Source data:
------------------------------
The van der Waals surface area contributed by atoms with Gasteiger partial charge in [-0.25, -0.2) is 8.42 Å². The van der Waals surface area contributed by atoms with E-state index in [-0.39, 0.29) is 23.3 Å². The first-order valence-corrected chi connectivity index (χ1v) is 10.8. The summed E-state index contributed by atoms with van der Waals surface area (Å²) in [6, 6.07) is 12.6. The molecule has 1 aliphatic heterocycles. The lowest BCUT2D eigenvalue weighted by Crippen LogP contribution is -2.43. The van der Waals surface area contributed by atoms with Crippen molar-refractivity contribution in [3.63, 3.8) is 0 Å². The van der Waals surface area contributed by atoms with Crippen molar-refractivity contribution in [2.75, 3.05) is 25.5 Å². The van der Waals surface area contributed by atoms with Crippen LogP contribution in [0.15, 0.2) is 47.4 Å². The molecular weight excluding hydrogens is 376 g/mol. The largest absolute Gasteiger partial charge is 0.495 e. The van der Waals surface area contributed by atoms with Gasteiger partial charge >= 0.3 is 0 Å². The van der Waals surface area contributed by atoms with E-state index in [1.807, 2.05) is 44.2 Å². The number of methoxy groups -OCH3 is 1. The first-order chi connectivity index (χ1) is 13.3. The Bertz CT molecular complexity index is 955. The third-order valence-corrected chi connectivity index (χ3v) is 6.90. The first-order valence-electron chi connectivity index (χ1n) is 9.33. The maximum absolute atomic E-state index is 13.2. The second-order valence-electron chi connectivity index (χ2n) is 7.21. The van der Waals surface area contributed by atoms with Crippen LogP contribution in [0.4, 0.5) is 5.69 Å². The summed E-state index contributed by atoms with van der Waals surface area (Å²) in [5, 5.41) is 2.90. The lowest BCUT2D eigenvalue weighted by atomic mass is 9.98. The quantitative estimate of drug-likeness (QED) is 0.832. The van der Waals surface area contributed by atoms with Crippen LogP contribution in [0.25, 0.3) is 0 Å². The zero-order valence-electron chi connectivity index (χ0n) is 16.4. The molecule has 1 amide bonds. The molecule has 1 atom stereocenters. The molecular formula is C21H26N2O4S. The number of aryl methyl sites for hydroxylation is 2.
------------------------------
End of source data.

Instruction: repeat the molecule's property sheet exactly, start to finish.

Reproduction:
The van der Waals surface area contributed by atoms with Gasteiger partial charge in [-0.25, -0.2) is 8.42 Å². The van der Waals surface area contributed by atoms with E-state index in [-0.39, 0.29) is 23.3 Å². The first-order valence-corrected chi connectivity index (χ1v) is 10.8. The summed E-state index contributed by atoms with van der Waals surface area (Å²) in [6, 6.07) is 12.6. The molecule has 1 aliphatic heterocycles. The lowest BCUT2D eigenvalue weighted by Crippen LogP contribution is -2.43. The van der Waals surface area contributed by atoms with Crippen molar-refractivity contribution in [3.63, 3.8) is 0 Å². The van der Waals surface area contributed by atoms with Crippen molar-refractivity contribution in [2.75, 3.05) is 25.5 Å². The van der Waals surface area contributed by atoms with Crippen LogP contribution in [0.15, 0.2) is 47.4 Å². The molecular weight excluding hydrogens is 376 g/mol. The largest absolute Gasteiger partial charge is 0.495 e. The van der Waals surface area contributed by atoms with Gasteiger partial charge >= 0.3 is 0 Å². The van der Waals surface area contributed by atoms with E-state index in [1.807, 2.05) is 44.2 Å². The number of methoxy groups -OCH3 is 1. The first-order chi connectivity index (χ1) is 13.3. The Bertz CT molecular complexity index is 955. The third-order valence-corrected chi connectivity index (χ3v) is 6.90. The first-order valence-electron chi connectivity index (χ1n) is 9.33. The maximum absolute atomic E-state index is 13.2. The second-order valence-electron chi connectivity index (χ2n) is 7.21. The van der Waals surface area contributed by atoms with Crippen LogP contribution in [0.4, 0.5) is 5.69 Å². The summed E-state index contributed by atoms with van der Waals surface area (Å²) in [5, 5.41) is 2.90. The lowest BCUT2D eigenvalue weighted by atomic mass is 9.98. The quantitative estimate of drug-likeness (QED) is 0.832. The van der Waals surface area contributed by atoms with Crippen LogP contribution in [0.25, 0.3) is 0 Å². The zero-order valence-electron chi connectivity index (χ0n) is 16.4. The molecule has 1 amide bonds. The molecule has 1 atom stereocenters. The molecular formula is C21H26N2O4S. The number of aryl methyl sites for hydroxylation is 2.